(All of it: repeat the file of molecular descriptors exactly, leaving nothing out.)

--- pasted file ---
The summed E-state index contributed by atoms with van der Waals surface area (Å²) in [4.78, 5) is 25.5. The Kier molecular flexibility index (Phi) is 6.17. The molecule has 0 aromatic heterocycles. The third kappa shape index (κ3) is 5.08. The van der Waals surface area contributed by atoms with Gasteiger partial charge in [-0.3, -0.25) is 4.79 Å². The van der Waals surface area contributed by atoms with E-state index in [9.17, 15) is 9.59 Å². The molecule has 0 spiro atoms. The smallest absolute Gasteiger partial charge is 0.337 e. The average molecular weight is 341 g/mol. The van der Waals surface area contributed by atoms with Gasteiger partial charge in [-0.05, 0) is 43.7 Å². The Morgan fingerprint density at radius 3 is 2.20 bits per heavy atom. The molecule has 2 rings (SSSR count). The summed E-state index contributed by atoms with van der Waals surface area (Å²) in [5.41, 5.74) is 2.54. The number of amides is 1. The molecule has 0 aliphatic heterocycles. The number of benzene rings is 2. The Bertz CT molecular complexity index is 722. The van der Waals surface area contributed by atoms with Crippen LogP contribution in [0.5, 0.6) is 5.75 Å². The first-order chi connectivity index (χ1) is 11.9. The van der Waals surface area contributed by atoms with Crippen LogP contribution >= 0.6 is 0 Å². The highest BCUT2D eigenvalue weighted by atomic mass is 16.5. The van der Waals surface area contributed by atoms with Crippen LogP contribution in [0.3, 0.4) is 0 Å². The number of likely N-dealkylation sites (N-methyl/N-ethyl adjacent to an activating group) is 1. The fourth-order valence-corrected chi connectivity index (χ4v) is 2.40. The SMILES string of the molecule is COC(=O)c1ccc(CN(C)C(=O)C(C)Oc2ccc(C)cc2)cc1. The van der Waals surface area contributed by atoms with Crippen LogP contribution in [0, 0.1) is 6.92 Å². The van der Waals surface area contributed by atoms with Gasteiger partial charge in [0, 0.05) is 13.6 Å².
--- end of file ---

The summed E-state index contributed by atoms with van der Waals surface area (Å²) in [4.78, 5) is 25.5. The Kier molecular flexibility index (Phi) is 6.17. The molecule has 0 aromatic heterocycles. The third kappa shape index (κ3) is 5.08. The van der Waals surface area contributed by atoms with Gasteiger partial charge in [-0.3, -0.25) is 4.79 Å². The van der Waals surface area contributed by atoms with E-state index in [9.17, 15) is 9.59 Å². The molecule has 0 spiro atoms. The smallest absolute Gasteiger partial charge is 0.337 e. The average molecular weight is 341 g/mol. The van der Waals surface area contributed by atoms with Gasteiger partial charge in [-0.05, 0) is 43.7 Å². The Morgan fingerprint density at radius 3 is 2.20 bits per heavy atom. The molecule has 2 rings (SSSR count). The summed E-state index contributed by atoms with van der Waals surface area (Å²) in [5.41, 5.74) is 2.54. The number of amides is 1. The molecule has 0 aliphatic heterocycles. The number of benzene rings is 2. The Bertz CT molecular complexity index is 722. The van der Waals surface area contributed by atoms with Crippen LogP contribution in [0.5, 0.6) is 5.75 Å². The first-order chi connectivity index (χ1) is 11.9. The van der Waals surface area contributed by atoms with Crippen LogP contribution >= 0.6 is 0 Å². The highest BCUT2D eigenvalue weighted by atomic mass is 16.5. The van der Waals surface area contributed by atoms with Crippen LogP contribution in [0.3, 0.4) is 0 Å². The number of likely N-dealkylation sites (N-methyl/N-ethyl adjacent to an activating group) is 1. The fourth-order valence-corrected chi connectivity index (χ4v) is 2.40. The SMILES string of the molecule is COC(=O)c1ccc(CN(C)C(=O)C(C)Oc2ccc(C)cc2)cc1. The van der Waals surface area contributed by atoms with Crippen LogP contribution in [0, 0.1) is 6.92 Å². The van der Waals surface area contributed by atoms with Gasteiger partial charge in [0, 0.05) is 13.6 Å².